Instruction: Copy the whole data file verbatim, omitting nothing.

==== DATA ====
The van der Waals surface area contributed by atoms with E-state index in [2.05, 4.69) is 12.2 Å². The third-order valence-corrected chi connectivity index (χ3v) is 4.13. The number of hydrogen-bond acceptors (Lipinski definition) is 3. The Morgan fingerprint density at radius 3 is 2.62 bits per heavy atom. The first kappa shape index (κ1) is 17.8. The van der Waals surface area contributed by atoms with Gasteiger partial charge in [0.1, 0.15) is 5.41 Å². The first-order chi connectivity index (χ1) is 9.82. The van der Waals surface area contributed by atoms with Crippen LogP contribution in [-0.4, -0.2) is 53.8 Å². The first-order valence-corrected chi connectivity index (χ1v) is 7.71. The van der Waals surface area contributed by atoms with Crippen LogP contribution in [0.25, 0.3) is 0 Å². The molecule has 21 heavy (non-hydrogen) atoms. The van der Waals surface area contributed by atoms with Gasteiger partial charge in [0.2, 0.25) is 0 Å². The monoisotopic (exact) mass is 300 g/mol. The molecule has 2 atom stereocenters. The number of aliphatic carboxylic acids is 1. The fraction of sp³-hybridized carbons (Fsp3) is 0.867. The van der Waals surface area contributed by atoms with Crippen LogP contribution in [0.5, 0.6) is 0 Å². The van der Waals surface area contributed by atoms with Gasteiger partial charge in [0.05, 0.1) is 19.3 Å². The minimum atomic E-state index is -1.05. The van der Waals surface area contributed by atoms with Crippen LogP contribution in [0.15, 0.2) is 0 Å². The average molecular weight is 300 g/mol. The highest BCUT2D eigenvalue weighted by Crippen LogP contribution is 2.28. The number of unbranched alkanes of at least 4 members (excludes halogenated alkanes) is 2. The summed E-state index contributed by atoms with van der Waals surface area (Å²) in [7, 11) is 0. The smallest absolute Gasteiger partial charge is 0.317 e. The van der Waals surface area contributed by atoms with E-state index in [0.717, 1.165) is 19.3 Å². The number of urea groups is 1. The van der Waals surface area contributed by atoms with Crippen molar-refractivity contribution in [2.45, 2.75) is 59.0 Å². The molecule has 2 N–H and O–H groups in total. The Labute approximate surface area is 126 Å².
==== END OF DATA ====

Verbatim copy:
The van der Waals surface area contributed by atoms with E-state index in [2.05, 4.69) is 12.2 Å². The third-order valence-corrected chi connectivity index (χ3v) is 4.13. The number of hydrogen-bond acceptors (Lipinski definition) is 3. The Morgan fingerprint density at radius 3 is 2.62 bits per heavy atom. The first kappa shape index (κ1) is 17.8. The van der Waals surface area contributed by atoms with Gasteiger partial charge in [0.1, 0.15) is 5.41 Å². The first-order chi connectivity index (χ1) is 9.82. The van der Waals surface area contributed by atoms with Crippen LogP contribution in [-0.4, -0.2) is 53.8 Å². The first-order valence-corrected chi connectivity index (χ1v) is 7.71. The van der Waals surface area contributed by atoms with Crippen LogP contribution in [0.25, 0.3) is 0 Å². The molecule has 21 heavy (non-hydrogen) atoms. The van der Waals surface area contributed by atoms with Gasteiger partial charge in [0.2, 0.25) is 0 Å². The monoisotopic (exact) mass is 300 g/mol. The molecule has 2 atom stereocenters. The number of aliphatic carboxylic acids is 1. The fraction of sp³-hybridized carbons (Fsp3) is 0.867. The van der Waals surface area contributed by atoms with Crippen LogP contribution in [0.5, 0.6) is 0 Å². The van der Waals surface area contributed by atoms with Gasteiger partial charge in [0.05, 0.1) is 19.3 Å². The minimum atomic E-state index is -1.05. The van der Waals surface area contributed by atoms with Crippen LogP contribution in [0.15, 0.2) is 0 Å². The average molecular weight is 300 g/mol. The highest BCUT2D eigenvalue weighted by Crippen LogP contribution is 2.28. The number of unbranched alkanes of at least 4 members (excludes halogenated alkanes) is 2. The summed E-state index contributed by atoms with van der Waals surface area (Å²) in [7, 11) is 0. The smallest absolute Gasteiger partial charge is 0.317 e. The van der Waals surface area contributed by atoms with E-state index in [0.717, 1.165) is 19.3 Å². The number of urea groups is 1. The van der Waals surface area contributed by atoms with Crippen molar-refractivity contribution in [2.45, 2.75) is 59.0 Å². The molecule has 2 N–H and O–H groups in total. The Labute approximate surface area is 126 Å².